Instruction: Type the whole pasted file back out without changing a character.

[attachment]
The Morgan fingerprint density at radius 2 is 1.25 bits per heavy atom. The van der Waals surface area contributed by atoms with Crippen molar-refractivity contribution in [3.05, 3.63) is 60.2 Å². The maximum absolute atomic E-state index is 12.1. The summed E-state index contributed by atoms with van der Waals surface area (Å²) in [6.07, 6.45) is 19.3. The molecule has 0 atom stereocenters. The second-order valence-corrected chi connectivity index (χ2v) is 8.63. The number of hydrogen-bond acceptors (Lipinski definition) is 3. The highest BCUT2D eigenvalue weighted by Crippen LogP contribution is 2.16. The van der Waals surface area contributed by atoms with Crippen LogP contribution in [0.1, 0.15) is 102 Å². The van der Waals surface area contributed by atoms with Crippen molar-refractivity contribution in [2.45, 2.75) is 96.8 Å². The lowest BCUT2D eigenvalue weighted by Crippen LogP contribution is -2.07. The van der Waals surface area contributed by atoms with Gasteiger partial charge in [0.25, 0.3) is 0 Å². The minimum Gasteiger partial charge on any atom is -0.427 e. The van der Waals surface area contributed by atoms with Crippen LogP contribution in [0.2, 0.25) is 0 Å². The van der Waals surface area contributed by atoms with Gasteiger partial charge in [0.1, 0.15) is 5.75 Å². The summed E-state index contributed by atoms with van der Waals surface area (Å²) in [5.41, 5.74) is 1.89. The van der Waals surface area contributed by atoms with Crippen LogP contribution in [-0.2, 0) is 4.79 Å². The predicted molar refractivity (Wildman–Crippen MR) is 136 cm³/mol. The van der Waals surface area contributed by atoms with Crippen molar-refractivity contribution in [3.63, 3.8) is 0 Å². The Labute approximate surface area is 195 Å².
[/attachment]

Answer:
The Morgan fingerprint density at radius 2 is 1.25 bits per heavy atom. The van der Waals surface area contributed by atoms with Crippen molar-refractivity contribution in [3.05, 3.63) is 60.2 Å². The maximum absolute atomic E-state index is 12.1. The summed E-state index contributed by atoms with van der Waals surface area (Å²) in [6.07, 6.45) is 19.3. The molecule has 0 atom stereocenters. The second-order valence-corrected chi connectivity index (χ2v) is 8.63. The number of hydrogen-bond acceptors (Lipinski definition) is 3. The highest BCUT2D eigenvalue weighted by Crippen LogP contribution is 2.16. The van der Waals surface area contributed by atoms with Crippen LogP contribution in [0.1, 0.15) is 102 Å². The van der Waals surface area contributed by atoms with Crippen molar-refractivity contribution in [2.45, 2.75) is 96.8 Å². The lowest BCUT2D eigenvalue weighted by Crippen LogP contribution is -2.07. The van der Waals surface area contributed by atoms with Gasteiger partial charge in [0.25, 0.3) is 0 Å². The minimum Gasteiger partial charge on any atom is -0.427 e. The van der Waals surface area contributed by atoms with Crippen LogP contribution in [0.2, 0.25) is 0 Å². The van der Waals surface area contributed by atoms with Gasteiger partial charge in [0.1, 0.15) is 5.75 Å². The summed E-state index contributed by atoms with van der Waals surface area (Å²) in [5.41, 5.74) is 1.89. The van der Waals surface area contributed by atoms with Crippen LogP contribution in [-0.2, 0) is 4.79 Å². The predicted molar refractivity (Wildman–Crippen MR) is 136 cm³/mol. The van der Waals surface area contributed by atoms with Crippen molar-refractivity contribution in [3.63, 3.8) is 0 Å². The Labute approximate surface area is 195 Å².